By John Stylianou, Accountant
According to the tax law, you are allowed to take a tax deduction for ordinary and necessary business expenses if you are engaged in a trade or business. What about the expenses involved in investigating the potential for a new business?
The tax law calls these expenses “start-up costs” and says they are not deductible prior to the start of a business. In fact, if your investigation does not lead to actually starting a business, these costs may never be deductible. If your investigation leads to actually starting a business, you may elect to amortize (write off) these startup costs over a period of at least 60 months, beginning with the month the business started.
Startup costs are those expenses that would have been deductible if incurred by an operating business. Typical startup expenses include market research costs, site selection, advertising, consultant’s fees, and necessary travel before the business actually started.
Interest, taxes, and research and development costs incurred during a startup period need not be amortized; they may be deducted when incurred or paid.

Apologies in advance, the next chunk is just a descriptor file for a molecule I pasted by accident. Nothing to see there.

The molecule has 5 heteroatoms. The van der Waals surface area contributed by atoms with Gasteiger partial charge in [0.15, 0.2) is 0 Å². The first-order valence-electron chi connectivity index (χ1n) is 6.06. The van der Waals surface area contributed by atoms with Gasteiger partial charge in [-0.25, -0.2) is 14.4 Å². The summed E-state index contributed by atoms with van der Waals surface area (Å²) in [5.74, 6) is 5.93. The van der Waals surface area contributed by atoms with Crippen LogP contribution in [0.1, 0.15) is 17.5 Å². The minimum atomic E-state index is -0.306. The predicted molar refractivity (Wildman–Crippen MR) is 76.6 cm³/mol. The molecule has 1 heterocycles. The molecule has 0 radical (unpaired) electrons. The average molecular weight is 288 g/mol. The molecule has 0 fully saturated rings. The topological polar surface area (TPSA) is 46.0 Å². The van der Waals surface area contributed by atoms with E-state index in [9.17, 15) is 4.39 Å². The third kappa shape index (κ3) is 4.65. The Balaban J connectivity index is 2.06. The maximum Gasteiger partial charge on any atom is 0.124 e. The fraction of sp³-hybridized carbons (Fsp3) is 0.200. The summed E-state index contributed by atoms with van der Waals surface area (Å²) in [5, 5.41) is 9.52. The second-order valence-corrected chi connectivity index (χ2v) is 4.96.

Startup costs that must be amortized also do not include costs attributable to the acquisition of depreciable property. You may find it advantageous to identify those startup costs connected with the acquisition of specific assets in order to obtain faster write-offs.
To amortize startup costs, you must make an election to do so on the tax return for the year in which the business actually started.
Seek advice prior to incurring any expenses for starting or acquiring a business. Failure to heed the tax rules in this area could be a costly mistake.
For assistance, give us a call.